With the coming of autumn, we’d like to give a nod to one of the public spaces we enjoyed most this summer. Revitalized in 2017, Toronto’s Grange Park has really come into its own – 180 mature trees, colourful gardens, public art, seating areas, and accessible pathways combine to create a versatile setting for taking a stroll or relaxing with a book. The park is a special, thoughtfully designed place, and we wanted to create a series of customized identification and donor signs that add to its distinct character.
The park’s location is framed by the Art Gallery of Ontario (AGO) and OCAD University’s iconic Sharpe Centre for Design; fittingly, themes of art-making and creativity run through the park, which was designed by PFS Studio: the world-famous Large Two Forms by Henry Moore serves as a centre piece, while quotations by Canadian artists inscribed in the Stephanie Street entrance pathway encourage contemplation. More boisterous areas – namely the children’s play equipment – mimics paint cans, palettes and crumpled paper.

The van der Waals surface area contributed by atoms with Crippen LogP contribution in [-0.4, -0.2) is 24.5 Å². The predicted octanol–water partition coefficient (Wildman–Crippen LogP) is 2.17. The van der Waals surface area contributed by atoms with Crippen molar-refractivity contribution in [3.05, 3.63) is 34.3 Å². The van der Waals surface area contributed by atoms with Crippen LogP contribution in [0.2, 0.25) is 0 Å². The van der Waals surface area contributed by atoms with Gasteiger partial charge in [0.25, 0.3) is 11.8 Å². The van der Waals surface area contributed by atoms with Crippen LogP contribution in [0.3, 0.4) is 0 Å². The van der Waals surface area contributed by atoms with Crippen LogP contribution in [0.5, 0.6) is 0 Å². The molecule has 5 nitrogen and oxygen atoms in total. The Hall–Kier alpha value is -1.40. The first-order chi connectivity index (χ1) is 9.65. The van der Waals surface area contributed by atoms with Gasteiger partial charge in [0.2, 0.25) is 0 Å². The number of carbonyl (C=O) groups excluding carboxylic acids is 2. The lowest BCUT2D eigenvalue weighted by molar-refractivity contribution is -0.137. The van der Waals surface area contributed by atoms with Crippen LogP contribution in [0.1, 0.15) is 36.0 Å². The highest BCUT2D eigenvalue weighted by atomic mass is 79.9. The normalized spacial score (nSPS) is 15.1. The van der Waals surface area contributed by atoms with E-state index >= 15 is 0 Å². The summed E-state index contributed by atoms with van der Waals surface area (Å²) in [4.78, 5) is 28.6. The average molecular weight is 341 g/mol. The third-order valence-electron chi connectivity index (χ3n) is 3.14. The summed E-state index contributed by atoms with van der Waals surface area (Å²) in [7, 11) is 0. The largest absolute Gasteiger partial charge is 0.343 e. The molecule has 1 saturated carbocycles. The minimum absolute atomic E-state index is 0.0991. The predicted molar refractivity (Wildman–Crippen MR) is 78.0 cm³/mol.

For the signage, custom illustrations contribute playfully to the theme of creativity. Simultaneously, minimalist forms, colour, and typography combine with classic materials of honed leathered granite and stainless steel to align with the dignity of the art and the adjacent AGO, as well as with the site’s heritage elements. What is now Grange Park used to be the front lawn of the Grange, a historic Georgian manor built in 1817, now a part of the AGO. The carriage path leading to the front door of the Grange remains a heritage feature in the park today.
Grange Park is jointly funded by the AGO, the City of Toronto, the Weston Family Foundation, and several community groups. The fountain recognizes the Weston Family Foundation’s contribution, which supported the revitalization and continues to ensure the park’s ongoing beauty.
Find out more about Grange Park here.
Photography: Lisa Logan